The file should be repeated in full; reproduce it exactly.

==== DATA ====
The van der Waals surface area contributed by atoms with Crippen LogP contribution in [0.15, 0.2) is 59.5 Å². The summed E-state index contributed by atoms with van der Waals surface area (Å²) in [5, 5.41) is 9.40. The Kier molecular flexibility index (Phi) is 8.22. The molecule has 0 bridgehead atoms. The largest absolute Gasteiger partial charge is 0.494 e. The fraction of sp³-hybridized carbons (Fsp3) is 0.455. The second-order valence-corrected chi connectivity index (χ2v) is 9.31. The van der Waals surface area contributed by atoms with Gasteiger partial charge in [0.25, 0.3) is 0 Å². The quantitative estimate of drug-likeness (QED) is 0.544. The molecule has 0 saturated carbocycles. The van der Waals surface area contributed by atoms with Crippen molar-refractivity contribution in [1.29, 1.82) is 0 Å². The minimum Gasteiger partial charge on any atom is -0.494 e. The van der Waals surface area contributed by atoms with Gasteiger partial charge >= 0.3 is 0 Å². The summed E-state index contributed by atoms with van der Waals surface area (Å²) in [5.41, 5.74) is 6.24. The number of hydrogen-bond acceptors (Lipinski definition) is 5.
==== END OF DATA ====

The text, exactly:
The van der Waals surface area contributed by atoms with Crippen LogP contribution in [0.15, 0.2) is 59.5 Å². The summed E-state index contributed by atoms with van der Waals surface area (Å²) in [5, 5.41) is 9.40. The Kier molecular flexibility index (Phi) is 8.22. The molecule has 0 bridgehead atoms. The largest absolute Gasteiger partial charge is 0.494 e. The fraction of sp³-hybridized carbons (Fsp3) is 0.455. The second-order valence-corrected chi connectivity index (χ2v) is 9.31. The van der Waals surface area contributed by atoms with Gasteiger partial charge in [0.25, 0.3) is 0 Å². The quantitative estimate of drug-likeness (QED) is 0.544. The molecule has 0 saturated carbocycles. The van der Waals surface area contributed by atoms with Crippen molar-refractivity contribution in [1.29, 1.82) is 0 Å². The minimum Gasteiger partial charge on any atom is -0.494 e. The van der Waals surface area contributed by atoms with Gasteiger partial charge >= 0.3 is 0 Å². The summed E-state index contributed by atoms with van der Waals surface area (Å²) in [5.41, 5.74) is 6.24. The number of hydrogen-bond acceptors (Lipinski definition) is 5.